A buried box of photos reveals a Jewish photographer's chronicle of life in the Lodz Ghetto

When Nazi Germany invaded Poland in 1939, they created walled-off ghettos in the larger cities to concentrate and imprison the Jewish residents.

Henryk Ross worked as a news and sports photographer in the city of Lodz. Once in the city's ghetto, he was employed by the Department of Statistics to shoot identification photos and propaganda images of the factories which used Jewish slave labor to produce supplies for the German Army.

When not on the job, he documented the horrific realities of the ghetto, at tremendous personal risk. Peeking his lens through holes in walls, cracked doorways, and the folds of his overcoat, he captured scenes of starvation, disease, and executions.

27 PHOTOS
Inside the Lodz Ghetto in Nazi Germany
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Inside the Lodz Ghetto in Nazi Germany

1940

A man walking in winter in the ruins of the synagogue on Wolborska street (destroyed by Germans in 1939).

(Photo by Henryk Ross, Collection of the Art Gallery of Ontario)

c. 1940-1944

Sign for Jewish residential area (“Jews. Entry Forbidden”).

(Photo by Henryk Ross, Collection of the Art Gallery of Ontario)

c. 1940-1944

A boy walking in front of the bridge crossing Zigerska (the "Aryan") street.

(Photo by Henryk Ross, Collection of the Art Gallery of Ontario)

1940

Henryk Ross photographing for identification cards, Jewish Administration, Department of Statistics.

(Photo by Henryk Ross, Collection of the Art Gallery of Ontario)

c. 1940-1944

A group of women with sacks and pails, walking past synagogue ruins heading for deportation.

(Photo by Henryk Ross, Collection of the Art Gallery of Ontario)

1940

A man who saved the Torah from the rubble of the synagogue on Wolborska Street.

(Photo by Henryk Ross, Collection of the Art Gallery of Ontario)

c. 1940-1944

Portrait of a couple.

(Photo by Henryk Ross, Collection of the Art Gallery of Ontario)

c. 1940-1944

Portrait of a couple.

(Photo by Henryk Ross, Collection of the Art Gallery of Ontario)

c. 1940-1944

A nurse feeding children in an orphanage.

(Photo by Henryk Ross, Collection of the Art Gallery of Ontario)

c. 1940-1944

A festive occassion.

(Photo by Henryk Ross, Collection of the Art Gallery of Ontario)

c. 1940-1944

A performance of 'Shoemaker of Marysin' in the factory.

(Photo by Henryk Ross, Collection of the Art Gallery of Ontario)

c. 1940-1942

Woman with her child (Ghetto policemen's family).

(Photo by Henryk Ross, Collection of the Art Gallery of Ontario)

c. 1940-1944

A wedding in the ghetto.

(Photo by Henryk Ross, Collection of the Art Gallery of Ontario)

1942

Children being transported to Chelmno nad Nerem (renamed Kulmhof) death camp.

(Photo by Henryk Ross, Collection of the Art Gallery of Ontario)

c. 1940-1944

A boy searching for food.

(Photo by Henryk Ross, Collection of the Art Gallery of Ontario)

c. 1940-1944

Young girl.

(Photo by Henryk Ross, Collection of the Art Gallery of Ontario)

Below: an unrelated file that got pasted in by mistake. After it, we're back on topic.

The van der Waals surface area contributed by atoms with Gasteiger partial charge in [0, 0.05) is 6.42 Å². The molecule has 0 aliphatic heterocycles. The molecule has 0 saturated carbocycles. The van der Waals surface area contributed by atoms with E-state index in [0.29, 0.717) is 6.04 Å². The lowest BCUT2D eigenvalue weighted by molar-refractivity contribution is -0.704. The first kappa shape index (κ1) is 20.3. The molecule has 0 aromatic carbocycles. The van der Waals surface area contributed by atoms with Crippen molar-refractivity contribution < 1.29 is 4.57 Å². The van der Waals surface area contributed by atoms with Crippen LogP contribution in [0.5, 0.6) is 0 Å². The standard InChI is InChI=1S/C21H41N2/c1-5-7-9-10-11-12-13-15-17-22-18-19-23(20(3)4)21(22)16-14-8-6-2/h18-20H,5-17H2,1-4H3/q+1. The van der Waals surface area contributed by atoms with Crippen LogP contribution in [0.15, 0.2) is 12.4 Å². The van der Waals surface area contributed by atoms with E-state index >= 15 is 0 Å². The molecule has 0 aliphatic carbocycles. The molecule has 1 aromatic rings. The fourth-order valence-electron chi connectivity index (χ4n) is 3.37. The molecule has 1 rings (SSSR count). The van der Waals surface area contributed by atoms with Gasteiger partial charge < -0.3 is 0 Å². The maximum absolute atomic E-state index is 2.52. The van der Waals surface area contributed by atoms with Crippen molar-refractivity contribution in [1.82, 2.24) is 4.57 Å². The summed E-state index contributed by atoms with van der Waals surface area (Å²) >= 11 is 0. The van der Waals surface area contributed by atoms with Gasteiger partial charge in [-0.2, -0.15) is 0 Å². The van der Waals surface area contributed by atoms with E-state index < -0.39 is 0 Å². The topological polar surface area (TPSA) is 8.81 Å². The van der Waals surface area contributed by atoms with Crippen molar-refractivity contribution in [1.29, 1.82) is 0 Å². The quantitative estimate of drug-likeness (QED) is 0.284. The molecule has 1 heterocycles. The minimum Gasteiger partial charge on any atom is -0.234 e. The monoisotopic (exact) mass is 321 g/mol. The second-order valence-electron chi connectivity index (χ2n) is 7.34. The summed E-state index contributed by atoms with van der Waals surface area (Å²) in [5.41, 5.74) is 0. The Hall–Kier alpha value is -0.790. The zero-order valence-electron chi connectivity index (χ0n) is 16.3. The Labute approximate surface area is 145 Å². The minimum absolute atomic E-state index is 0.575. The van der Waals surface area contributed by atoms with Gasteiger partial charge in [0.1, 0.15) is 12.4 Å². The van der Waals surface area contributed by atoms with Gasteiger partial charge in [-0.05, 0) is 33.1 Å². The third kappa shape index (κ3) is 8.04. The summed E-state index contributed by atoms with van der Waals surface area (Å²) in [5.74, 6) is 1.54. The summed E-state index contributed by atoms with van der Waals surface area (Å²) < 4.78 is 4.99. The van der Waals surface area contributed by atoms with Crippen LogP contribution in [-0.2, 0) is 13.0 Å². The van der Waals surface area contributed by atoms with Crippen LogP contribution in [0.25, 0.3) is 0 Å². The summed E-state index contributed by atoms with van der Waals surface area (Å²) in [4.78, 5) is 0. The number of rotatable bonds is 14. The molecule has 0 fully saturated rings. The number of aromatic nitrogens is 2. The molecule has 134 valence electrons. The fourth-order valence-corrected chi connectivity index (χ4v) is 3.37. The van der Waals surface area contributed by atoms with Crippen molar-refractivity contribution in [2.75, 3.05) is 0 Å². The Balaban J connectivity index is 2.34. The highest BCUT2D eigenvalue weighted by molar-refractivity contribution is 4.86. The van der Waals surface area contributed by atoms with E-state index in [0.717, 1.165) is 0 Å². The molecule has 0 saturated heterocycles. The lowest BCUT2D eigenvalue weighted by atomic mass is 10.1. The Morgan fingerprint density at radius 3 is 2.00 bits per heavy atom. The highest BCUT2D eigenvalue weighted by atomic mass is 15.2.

1942

Men hauling cart for bread distribution.

(Photo by Henryk Ross, Collection of the Art Gallery of Ontario)

c. 1940-1944

"Soup for lunch” (Group of men alongside building eating from pails).

(Photo by Henryk Ross, Collection of the Art Gallery of Ontario)

c. 1940-1944

A sick man on the ground.

(Photo by Henryk Ross, Collection of the Art Gallery of Ontario)

c. 1940-1944

A scarecrow with a yellow Star of David.

(Photo by Henryk Ross, Collection of the Art Gallery of Ontario)

1944

A boy walks among a crowd of people being deported in winter.

(Photo by Henryk Ross, Collection of the Art Gallery of Ontario)

c. 1940-1944.

Deportation in winter.

(Photo by Henryk Ross, Collection of the Art Gallery of Ontario)

1944

A mass deportation of ghetto residents.

(Photo by Henryk Ross, Collection of the Art Gallery of Ontario)

c. 1940-1944

Residents sorting belongings left behind after deportation.

(Photo by Henryk Ross, Collection of the Art Gallery of Ontario)

1944

Food pails and dishes left behind by ghetto residents who had been deported to death camps.

(Photo by Henryk Ross, Collection of the Art Gallery of Ontario)

c. 1940-1944

A smiling child.

(Photo by Henryk Ross, Collection of the Art Gallery of Ontario)

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As tens of thousands of Jews were deported from the ghetto to the death camps at Chelmno nad Nerem and Auschwitz, he kept shooting.

He also captured tiny sparks of joy — plays, concerts, celebrations, weddings — each one an act of resistance against a dehumanizing regime.

In late 1944, as the Soviets continued to push the Germans back and the Polish resistance rose up in Warsaw, it became clear that the Lodz Ghetto would soon be liquidated.

Believing that he could be deported to an extermination camp at any moment, Ross gathered 6,000 of his negatives, placed them in a tar-lined box, and buried them near his house in the hopes that someday they might be found.

The Soviet Army finally liberated what remained of the ghetto on Jan. 19, 1945. Of the more than 200,000 Jews who had passed through, just 877 remained.

Henryk Ross was one of them.

In March 1945, he returned to his house on Jagielonska Street and dug up his time capsule. Moisture had destroyed or damaged half of the negatives, but enough had survived to ensure that the stories of those who lived and died in the ghetto would not be forgotten.

His photos, now in the collection of the Art Gallery of Ontario, are currently on exhibit in "Memory Unearthed: The Lodz Ghetto Photographs of Henryk Ross," at the Museum of Fine Arts in Boston through July 30.

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